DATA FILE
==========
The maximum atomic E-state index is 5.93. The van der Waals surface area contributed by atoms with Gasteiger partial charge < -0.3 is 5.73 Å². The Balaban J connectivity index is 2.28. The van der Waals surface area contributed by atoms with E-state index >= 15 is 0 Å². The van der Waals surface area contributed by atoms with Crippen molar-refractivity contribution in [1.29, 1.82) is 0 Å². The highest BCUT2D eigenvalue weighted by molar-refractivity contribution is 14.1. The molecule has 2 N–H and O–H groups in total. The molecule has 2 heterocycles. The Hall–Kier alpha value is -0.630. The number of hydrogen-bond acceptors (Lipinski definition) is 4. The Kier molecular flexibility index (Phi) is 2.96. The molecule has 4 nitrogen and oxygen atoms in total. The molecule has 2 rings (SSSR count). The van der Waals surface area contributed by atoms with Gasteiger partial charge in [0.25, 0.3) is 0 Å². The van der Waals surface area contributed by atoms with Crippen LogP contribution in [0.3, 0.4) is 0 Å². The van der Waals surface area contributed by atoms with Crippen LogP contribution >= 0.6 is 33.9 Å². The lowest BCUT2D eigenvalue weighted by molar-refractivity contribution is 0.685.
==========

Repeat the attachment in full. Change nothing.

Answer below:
The maximum atomic E-state index is 5.93. The van der Waals surface area contributed by atoms with Gasteiger partial charge < -0.3 is 5.73 Å². The Balaban J connectivity index is 2.28. The van der Waals surface area contributed by atoms with E-state index >= 15 is 0 Å². The van der Waals surface area contributed by atoms with Crippen molar-refractivity contribution in [1.29, 1.82) is 0 Å². The highest BCUT2D eigenvalue weighted by molar-refractivity contribution is 14.1. The molecule has 2 N–H and O–H groups in total. The molecule has 2 heterocycles. The Hall–Kier alpha value is -0.630. The number of hydrogen-bond acceptors (Lipinski definition) is 4. The Kier molecular flexibility index (Phi) is 2.96. The molecule has 4 nitrogen and oxygen atoms in total. The molecule has 2 rings (SSSR count). The van der Waals surface area contributed by atoms with Gasteiger partial charge in [0.25, 0.3) is 0 Å². The van der Waals surface area contributed by atoms with Crippen LogP contribution in [0.3, 0.4) is 0 Å². The van der Waals surface area contributed by atoms with Crippen LogP contribution >= 0.6 is 33.9 Å². The lowest BCUT2D eigenvalue weighted by molar-refractivity contribution is 0.685.